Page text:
Dear CHHS Students:
Perhaps more than other NIU students, the College of Health and Human Sciences (CHHS) students are keenly aware of the importance of our response to the COVID19 pandemic. As future health and human services leaders, you are training to be on the frontlines of such a crisis. It is my hope that the lessons learned during this time will make you all stronger, smarter, and well prepared for your future.
I want to thank each of you for your patience during the past weeks. Some of you have been able to continue in clinical and practicum experiences during the past weeks. And others, I’m sure, have been anxious to learn how you will continue your clinicals, practicums, labs, internships and other experiential learning. Our outstanding faculty and staff have used the extra time to explore the university-provided resources and seek additional tools to develop the best solutions to deliver effective learning opportunities. We’re also part of a nationwide effort to meet these challenges. The faculty, staff and I have been in regular communication with our colleagues at other institutions to share best practices including virtual simulations, telehealth, synchronous virtual lectures, and working in virtual laboratory activities.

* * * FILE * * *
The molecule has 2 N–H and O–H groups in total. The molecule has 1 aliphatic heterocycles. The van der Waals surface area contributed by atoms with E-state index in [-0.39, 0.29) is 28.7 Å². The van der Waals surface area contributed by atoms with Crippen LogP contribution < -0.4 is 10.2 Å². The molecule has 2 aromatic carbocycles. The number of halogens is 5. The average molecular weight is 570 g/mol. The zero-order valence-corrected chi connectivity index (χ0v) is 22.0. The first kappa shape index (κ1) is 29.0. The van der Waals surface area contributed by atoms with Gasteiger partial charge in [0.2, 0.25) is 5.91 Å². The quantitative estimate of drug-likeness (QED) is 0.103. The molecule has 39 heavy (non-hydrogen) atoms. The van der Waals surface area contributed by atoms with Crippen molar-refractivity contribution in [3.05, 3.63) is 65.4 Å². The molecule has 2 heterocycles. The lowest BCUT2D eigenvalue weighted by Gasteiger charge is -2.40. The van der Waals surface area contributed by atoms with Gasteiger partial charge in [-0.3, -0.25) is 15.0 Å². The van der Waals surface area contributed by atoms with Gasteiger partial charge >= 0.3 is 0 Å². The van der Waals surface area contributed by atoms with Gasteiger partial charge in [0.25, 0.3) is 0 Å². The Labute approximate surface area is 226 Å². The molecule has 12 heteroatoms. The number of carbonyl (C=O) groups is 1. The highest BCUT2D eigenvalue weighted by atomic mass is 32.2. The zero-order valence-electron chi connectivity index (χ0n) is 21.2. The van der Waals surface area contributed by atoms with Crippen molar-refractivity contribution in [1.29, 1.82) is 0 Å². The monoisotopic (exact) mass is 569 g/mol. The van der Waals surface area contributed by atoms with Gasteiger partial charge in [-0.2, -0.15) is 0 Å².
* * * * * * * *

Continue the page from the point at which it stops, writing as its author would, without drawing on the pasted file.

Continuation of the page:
The university has done an excellent job of compiling a lot of useful information in one place at niu.edu/updates. In particular there are some very useful Frequently Asked Questions (FAQs) on topics like housing, dining halls, commencement, international students, and more.
As President Freeman said in her announcement last week, “this is not how everyone pictured their spring semester, especially our graduating seniors.” CHHS’s schools and programs are working on ways to help you get the most out of the rest of this incredibly challenging semester, and I appreciate your openness to our efforts. Further, I encourage you to reach out to your faculty for guidance, to seek clarification and comfort, and to recognize the work that they are doing. As each of us, students, parents, faculty and staff alike, are navigating this crisis, your continued patience is important and valued.
It is likely you have been drawn to your field of study because of your compassion, empathy and desire to make the world a healthier, happier place. I encourage you to keep your goals in mind, and continue to use the critical skills, patience and kindness that has helped you succeed so far. Together we will learn from this experience and come away with stronger character and better for having endured.
Stay safe and well.
Derryl Block, Dean
College of Health and Human Sciences
Northern Illinois University